A campaign was mounted, an appeal was filed, and this report was aired on Greater LA. Then, last week we learned that the developers have pulled out of the project altogether.

The next step is figuring out how to sustain these baths in perpetuity, for people of all income levels, which may start with trying to get the spa designated as a historic landmark.

To learn more about ongoing efforts as well as the fascinating history of BHS, read this deeply researched piece by Tracy Abbott Cook. She unpacks the spa's connection to the onetime nearby Bimini Baths and the segregation fight that killed them. She waxes lyrical on the waters today, "where there is zero racial tension" and "a healing response to the kevlar wrapped psyche that plague most Angelenos living our big city life." And she explores the mysterious sulfur smell that wafts around the baths shortly before earthquakes!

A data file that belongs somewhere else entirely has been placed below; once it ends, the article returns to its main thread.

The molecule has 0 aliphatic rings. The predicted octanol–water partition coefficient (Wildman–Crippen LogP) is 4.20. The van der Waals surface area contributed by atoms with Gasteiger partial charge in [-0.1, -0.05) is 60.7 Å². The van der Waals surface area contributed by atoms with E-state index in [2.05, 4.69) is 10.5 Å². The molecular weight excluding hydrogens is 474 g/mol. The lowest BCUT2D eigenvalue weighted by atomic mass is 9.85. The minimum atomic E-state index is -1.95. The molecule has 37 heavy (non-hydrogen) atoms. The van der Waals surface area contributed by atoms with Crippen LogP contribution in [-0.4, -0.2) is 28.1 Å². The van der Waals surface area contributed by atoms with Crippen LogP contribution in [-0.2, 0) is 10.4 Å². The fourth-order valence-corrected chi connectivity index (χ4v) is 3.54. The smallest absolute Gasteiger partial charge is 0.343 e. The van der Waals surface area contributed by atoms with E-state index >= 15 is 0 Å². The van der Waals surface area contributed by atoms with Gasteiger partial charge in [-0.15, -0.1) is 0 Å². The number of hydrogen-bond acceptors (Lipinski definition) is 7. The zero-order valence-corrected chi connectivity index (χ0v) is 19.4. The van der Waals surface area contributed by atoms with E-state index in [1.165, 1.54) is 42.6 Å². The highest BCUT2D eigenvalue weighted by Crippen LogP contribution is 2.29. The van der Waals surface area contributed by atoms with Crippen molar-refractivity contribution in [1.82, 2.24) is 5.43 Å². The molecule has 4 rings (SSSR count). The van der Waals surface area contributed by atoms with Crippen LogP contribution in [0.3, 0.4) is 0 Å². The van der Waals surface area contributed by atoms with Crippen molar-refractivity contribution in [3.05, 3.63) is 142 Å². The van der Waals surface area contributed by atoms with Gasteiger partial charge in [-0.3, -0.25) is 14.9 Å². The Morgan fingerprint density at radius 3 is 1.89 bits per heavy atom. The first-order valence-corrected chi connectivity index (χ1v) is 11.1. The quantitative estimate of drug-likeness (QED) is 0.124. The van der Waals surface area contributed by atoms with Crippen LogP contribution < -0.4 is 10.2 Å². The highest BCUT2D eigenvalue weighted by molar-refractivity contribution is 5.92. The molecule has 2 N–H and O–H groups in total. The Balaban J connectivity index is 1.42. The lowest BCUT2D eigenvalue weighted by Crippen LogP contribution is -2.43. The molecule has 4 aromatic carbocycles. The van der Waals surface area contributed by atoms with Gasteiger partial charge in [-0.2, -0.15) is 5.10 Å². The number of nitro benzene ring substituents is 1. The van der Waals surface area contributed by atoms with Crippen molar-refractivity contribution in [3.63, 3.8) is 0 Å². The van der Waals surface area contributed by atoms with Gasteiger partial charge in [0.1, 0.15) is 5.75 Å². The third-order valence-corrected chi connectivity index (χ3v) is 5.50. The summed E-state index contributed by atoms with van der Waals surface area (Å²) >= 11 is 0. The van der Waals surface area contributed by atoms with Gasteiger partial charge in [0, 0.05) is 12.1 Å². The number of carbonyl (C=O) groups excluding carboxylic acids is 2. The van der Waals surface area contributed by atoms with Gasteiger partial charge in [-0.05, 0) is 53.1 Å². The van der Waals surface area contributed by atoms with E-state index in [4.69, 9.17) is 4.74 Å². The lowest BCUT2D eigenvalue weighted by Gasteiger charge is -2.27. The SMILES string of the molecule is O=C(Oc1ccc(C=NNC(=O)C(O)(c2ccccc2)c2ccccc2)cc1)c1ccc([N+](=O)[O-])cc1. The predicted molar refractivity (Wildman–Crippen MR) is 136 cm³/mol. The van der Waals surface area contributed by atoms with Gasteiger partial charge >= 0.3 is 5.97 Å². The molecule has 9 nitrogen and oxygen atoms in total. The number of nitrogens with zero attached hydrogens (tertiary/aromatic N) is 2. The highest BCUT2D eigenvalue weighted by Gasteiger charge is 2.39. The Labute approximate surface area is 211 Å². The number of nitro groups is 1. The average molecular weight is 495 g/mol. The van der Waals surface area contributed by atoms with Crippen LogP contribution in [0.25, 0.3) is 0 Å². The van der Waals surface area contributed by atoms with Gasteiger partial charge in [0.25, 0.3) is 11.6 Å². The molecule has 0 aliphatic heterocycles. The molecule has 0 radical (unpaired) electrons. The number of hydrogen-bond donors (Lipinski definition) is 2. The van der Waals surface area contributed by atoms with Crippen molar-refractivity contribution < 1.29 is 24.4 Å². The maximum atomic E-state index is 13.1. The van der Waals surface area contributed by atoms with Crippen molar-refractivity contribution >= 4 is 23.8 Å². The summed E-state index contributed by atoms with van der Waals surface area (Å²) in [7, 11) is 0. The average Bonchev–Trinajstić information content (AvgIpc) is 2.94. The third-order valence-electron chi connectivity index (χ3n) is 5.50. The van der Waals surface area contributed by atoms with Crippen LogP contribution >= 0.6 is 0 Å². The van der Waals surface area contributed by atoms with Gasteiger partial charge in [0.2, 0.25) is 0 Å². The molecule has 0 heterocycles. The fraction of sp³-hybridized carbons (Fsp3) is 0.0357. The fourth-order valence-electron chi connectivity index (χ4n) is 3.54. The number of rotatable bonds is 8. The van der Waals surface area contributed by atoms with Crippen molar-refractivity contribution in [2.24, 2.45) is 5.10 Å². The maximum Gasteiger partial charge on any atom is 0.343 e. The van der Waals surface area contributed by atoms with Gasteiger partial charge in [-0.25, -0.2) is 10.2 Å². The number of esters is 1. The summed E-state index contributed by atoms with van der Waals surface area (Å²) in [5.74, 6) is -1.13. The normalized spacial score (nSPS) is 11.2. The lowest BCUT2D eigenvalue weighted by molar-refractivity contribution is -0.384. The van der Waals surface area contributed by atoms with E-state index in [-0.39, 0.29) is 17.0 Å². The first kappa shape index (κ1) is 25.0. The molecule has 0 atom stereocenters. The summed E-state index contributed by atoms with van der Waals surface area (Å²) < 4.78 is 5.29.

Design Things To Do

Alfredo Boulton: Looking at Venezuela (1928–1978)
Graphic Design in the Middle Ages                                                                          August 29 –January 28, 2024                                                                                         The Getty Center
Forget Adobe Illustrator and QuarkXPress. Some of the most glorious page layouts ever were created many centuries ago by Islamic and Christian scribes and artists. Now Graphic Design in the Middle Ages at the Getty Center presents those anonymous talents as “the world’s first graphic designers, planning individual pages and whole books in creative ways… from the layout of the page to text as graphic organizing tool, and the role of ornament in the structure of the finished product…"